Article1 October 2018Reading time 4 minutes

Poland: PMI at critical level and core inflation disappoints, again

If we are to trust the PMI, industrial production should slow sharply in the fourth quarter to about 2-3% year-on-year, around half the 6.4% average of the first half of the year. Meanwhile, inflation continues to decelerate

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PMI close to 50 threshold

The PMI manufacturing index fell from 51.4 to 50.5 in September, following a softer reading in the eurozone and German indexes. A deceleration occurred in all major components with new orders falling below the key 50-point threshold. What's more, managers' forecasts for production in the coming months also worsened.

The deterioration in momentum has been visible in nearly all Polish sentiment surveys (e.g. European Commission indicators, NBP survey). Among trading partners, only Germany has seen signs of optimism, with the Ifo survey showing an improvement in expectations.

If we are to trust the PMI, industrial production (IP seasonally adjusted) should slow sharply in the fourth quarter to about 2-3% year-on-year, around half the 6.4% YoY average of the first half of the year. Production should maintain decent momentum of close to 5% YoY seasonally adjusted in September but we expect a slowdown to be seen in 4Q18 figures.

Another disappointment from core inflation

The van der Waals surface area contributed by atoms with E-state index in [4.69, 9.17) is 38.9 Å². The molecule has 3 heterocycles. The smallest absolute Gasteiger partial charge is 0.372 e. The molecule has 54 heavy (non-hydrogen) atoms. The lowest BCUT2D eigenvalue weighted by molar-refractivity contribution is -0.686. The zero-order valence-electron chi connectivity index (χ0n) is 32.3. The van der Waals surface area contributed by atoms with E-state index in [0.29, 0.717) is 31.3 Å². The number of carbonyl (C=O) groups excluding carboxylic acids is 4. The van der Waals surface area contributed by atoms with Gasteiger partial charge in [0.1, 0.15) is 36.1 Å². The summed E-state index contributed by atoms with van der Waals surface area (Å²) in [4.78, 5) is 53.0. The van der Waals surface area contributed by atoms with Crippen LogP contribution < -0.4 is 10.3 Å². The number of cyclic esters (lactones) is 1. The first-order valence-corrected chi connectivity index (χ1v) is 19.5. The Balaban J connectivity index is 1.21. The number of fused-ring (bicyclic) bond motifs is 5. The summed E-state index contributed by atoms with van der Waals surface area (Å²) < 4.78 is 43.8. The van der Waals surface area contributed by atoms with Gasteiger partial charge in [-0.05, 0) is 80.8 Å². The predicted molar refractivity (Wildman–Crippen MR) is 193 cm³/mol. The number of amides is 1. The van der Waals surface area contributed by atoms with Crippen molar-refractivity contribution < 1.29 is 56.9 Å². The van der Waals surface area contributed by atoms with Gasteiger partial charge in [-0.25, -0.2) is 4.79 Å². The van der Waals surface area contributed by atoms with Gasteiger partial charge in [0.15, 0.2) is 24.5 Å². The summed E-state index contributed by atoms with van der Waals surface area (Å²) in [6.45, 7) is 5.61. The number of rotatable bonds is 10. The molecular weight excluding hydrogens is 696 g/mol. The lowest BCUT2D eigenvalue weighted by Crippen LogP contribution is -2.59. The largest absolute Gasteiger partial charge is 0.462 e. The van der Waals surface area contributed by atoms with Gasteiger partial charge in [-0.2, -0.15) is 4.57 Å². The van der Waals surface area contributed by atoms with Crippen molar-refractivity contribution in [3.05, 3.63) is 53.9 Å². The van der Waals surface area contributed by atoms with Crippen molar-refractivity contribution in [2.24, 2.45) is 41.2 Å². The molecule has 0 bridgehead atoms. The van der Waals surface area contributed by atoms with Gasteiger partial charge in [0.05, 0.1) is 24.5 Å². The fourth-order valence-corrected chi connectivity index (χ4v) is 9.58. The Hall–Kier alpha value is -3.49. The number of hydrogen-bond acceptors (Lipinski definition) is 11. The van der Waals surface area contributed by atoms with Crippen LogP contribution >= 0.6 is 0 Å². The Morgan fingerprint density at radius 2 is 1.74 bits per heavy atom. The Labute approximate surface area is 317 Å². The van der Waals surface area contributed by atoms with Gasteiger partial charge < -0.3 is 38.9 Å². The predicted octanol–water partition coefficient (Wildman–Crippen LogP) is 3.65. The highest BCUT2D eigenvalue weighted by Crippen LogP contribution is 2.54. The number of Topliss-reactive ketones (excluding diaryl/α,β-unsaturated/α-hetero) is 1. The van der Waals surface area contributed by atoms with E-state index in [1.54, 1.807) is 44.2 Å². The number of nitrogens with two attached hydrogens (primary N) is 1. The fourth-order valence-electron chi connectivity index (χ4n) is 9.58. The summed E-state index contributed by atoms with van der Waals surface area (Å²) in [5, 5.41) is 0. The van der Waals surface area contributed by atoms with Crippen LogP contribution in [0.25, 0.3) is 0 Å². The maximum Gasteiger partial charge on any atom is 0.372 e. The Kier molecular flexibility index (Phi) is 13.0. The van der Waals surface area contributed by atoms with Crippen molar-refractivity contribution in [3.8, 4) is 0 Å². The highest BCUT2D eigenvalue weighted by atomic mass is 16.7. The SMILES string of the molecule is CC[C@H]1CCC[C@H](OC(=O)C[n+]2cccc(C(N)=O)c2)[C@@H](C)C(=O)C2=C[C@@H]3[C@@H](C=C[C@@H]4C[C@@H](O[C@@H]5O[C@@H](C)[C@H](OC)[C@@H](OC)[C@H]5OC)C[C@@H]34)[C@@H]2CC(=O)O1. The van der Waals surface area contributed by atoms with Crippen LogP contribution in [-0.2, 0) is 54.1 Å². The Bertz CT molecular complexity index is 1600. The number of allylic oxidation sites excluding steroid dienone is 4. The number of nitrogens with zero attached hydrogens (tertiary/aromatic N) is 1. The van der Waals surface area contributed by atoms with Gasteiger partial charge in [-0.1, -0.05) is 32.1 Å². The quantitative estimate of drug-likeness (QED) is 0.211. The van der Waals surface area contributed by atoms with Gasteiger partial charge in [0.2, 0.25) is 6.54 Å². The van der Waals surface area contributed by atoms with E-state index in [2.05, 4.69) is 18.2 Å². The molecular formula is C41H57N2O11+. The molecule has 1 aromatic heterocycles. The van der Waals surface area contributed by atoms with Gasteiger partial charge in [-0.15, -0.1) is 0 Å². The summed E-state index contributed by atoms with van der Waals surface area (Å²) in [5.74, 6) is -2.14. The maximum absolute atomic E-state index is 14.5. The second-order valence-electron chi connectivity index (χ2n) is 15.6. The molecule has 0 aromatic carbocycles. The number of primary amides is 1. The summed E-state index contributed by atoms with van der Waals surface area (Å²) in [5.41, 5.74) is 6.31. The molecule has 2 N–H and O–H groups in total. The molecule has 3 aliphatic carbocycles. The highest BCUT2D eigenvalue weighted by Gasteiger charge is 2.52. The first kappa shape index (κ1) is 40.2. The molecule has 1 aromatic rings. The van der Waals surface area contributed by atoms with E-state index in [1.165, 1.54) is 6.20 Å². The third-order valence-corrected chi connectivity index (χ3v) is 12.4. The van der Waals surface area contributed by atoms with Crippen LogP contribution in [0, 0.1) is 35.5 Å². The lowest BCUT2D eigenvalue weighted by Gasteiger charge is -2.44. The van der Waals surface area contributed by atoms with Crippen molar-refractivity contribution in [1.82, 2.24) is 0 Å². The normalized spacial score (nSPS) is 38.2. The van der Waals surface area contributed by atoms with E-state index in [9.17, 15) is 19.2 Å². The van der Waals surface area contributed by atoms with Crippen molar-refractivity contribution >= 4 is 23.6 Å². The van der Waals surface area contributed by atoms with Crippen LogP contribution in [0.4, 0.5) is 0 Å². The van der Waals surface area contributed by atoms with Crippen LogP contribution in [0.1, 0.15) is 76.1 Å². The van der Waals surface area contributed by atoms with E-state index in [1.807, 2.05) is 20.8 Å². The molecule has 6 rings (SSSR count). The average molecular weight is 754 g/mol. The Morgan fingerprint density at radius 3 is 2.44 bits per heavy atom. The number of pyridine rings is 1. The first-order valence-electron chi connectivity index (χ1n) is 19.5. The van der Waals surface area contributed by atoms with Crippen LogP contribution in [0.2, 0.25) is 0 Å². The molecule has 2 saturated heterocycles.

According to the flash estimate, CPI decelerated in September from 2% to 1.8% YoY, below the market consensus (1.9%) and in line with our forecasts. The negative surprise was due to another disappointment in core inflation. Based on available data, we estimate a 0.1 percentage point drop to 0.8% YoY vs. expectations close to 0.9-1%. On the other hand, food prices rose 2.3% YoY, likely due to higher prices for vegetables and cereal products.

We expect the deceleration in annual inflation to continue in the coming months. The October reading should remain close to the September estimate, as the recent increase in oil prices should boost the contribution from fuel. A bigger drop should occur in November – when we expect food prices to reach a nadir. With oil prices remaining at $80 per barrel, we think the CPI will bottom out at close to 1.5% YoY in November.

The slowdown in 4Q18 is likely to be temporary though. A return above 2% YoY should occur in 1Q19 (to 2.5-2.7% YoY) supported by the regulatory increase of electrical energy tariffs, and as effects which previously held down core inflation in 2018 (e.g. a fall in financial and insurance services prices) are exhausted. The trajectory of oil prices is a wild card but with Brent prices staying close to $80 per barrel, we think CPI will reach a peak in mid-2019 at close to 3% YoY, before moderating back to 2% YoY in the second half.

MPC reaction: no change in dovish bias

The big picture coming from today’s data is that we'll see inflation temporarily moderate in 2H18 before peaking at 3% in mid-2019 (still below upper bound of target) with core inflation remaining very subdued. Additionally, if we trust the PMI, industrial production should slow very sharply in 4Q18, meaning GDP growth should decelerate as well. This should keep the central bank on its dovish course. We don't expect a rate increase next year or the year after.

Some MPC members have signalled that they no longer subscribe to Governor Adam Glapinski's view that rates should stay flat until 2020 due to new inflation risks (e.g. higher prices of oil and electric energy and wage pressures in the public sector before elections). But we still think this is an opinion of the minority.